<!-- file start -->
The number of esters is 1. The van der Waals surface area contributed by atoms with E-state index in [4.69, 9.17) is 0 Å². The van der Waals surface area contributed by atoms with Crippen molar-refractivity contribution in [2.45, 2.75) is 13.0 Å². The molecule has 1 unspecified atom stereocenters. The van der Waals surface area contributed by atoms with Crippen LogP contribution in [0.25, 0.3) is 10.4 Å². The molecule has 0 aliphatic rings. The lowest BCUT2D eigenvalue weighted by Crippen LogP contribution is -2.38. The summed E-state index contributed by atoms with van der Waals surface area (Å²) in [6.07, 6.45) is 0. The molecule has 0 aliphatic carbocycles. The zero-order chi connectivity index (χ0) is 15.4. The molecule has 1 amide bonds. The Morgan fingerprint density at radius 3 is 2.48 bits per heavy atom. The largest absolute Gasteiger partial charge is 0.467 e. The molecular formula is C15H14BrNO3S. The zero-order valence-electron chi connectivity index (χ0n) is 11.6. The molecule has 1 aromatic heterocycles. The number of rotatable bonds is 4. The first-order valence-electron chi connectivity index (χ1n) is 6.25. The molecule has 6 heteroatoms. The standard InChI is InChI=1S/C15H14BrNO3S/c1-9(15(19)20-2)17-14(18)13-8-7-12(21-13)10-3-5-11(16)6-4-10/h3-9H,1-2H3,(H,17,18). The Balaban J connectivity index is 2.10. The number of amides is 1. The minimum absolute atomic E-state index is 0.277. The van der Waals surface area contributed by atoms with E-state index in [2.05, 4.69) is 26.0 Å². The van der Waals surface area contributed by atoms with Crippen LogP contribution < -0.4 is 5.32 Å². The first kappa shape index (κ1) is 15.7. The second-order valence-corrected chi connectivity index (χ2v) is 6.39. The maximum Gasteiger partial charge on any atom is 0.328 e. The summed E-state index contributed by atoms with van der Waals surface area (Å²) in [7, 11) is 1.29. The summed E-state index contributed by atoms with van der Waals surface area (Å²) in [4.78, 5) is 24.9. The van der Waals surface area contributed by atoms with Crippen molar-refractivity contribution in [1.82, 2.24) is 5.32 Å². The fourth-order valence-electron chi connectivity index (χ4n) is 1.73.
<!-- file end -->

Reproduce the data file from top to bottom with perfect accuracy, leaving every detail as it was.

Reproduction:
The number of esters is 1. The van der Waals surface area contributed by atoms with E-state index in [4.69, 9.17) is 0 Å². The van der Waals surface area contributed by atoms with Crippen molar-refractivity contribution in [2.45, 2.75) is 13.0 Å². The molecule has 1 unspecified atom stereocenters. The van der Waals surface area contributed by atoms with Crippen LogP contribution in [0.25, 0.3) is 10.4 Å². The molecule has 0 aliphatic rings. The lowest BCUT2D eigenvalue weighted by Crippen LogP contribution is -2.38. The summed E-state index contributed by atoms with van der Waals surface area (Å²) in [6.07, 6.45) is 0. The molecule has 0 aliphatic carbocycles. The zero-order chi connectivity index (χ0) is 15.4. The molecule has 1 amide bonds. The Morgan fingerprint density at radius 3 is 2.48 bits per heavy atom. The largest absolute Gasteiger partial charge is 0.467 e. The molecular formula is C15H14BrNO3S. The zero-order valence-electron chi connectivity index (χ0n) is 11.6. The molecule has 1 aromatic heterocycles. The number of rotatable bonds is 4. The first-order valence-electron chi connectivity index (χ1n) is 6.25. The molecule has 6 heteroatoms. The standard InChI is InChI=1S/C15H14BrNO3S/c1-9(15(19)20-2)17-14(18)13-8-7-12(21-13)10-3-5-11(16)6-4-10/h3-9H,1-2H3,(H,17,18). The Balaban J connectivity index is 2.10. The number of amides is 1. The minimum absolute atomic E-state index is 0.277. The van der Waals surface area contributed by atoms with E-state index in [2.05, 4.69) is 26.0 Å². The van der Waals surface area contributed by atoms with Crippen LogP contribution < -0.4 is 5.32 Å². The first kappa shape index (κ1) is 15.7. The second-order valence-corrected chi connectivity index (χ2v) is 6.39. The maximum Gasteiger partial charge on any atom is 0.328 e. The summed E-state index contributed by atoms with van der Waals surface area (Å²) in [7, 11) is 1.29. The summed E-state index contributed by atoms with van der Waals surface area (Å²) in [4.78, 5) is 24.9. The van der Waals surface area contributed by atoms with Crippen molar-refractivity contribution in [1.82, 2.24) is 5.32 Å². The fourth-order valence-electron chi connectivity index (χ4n) is 1.73.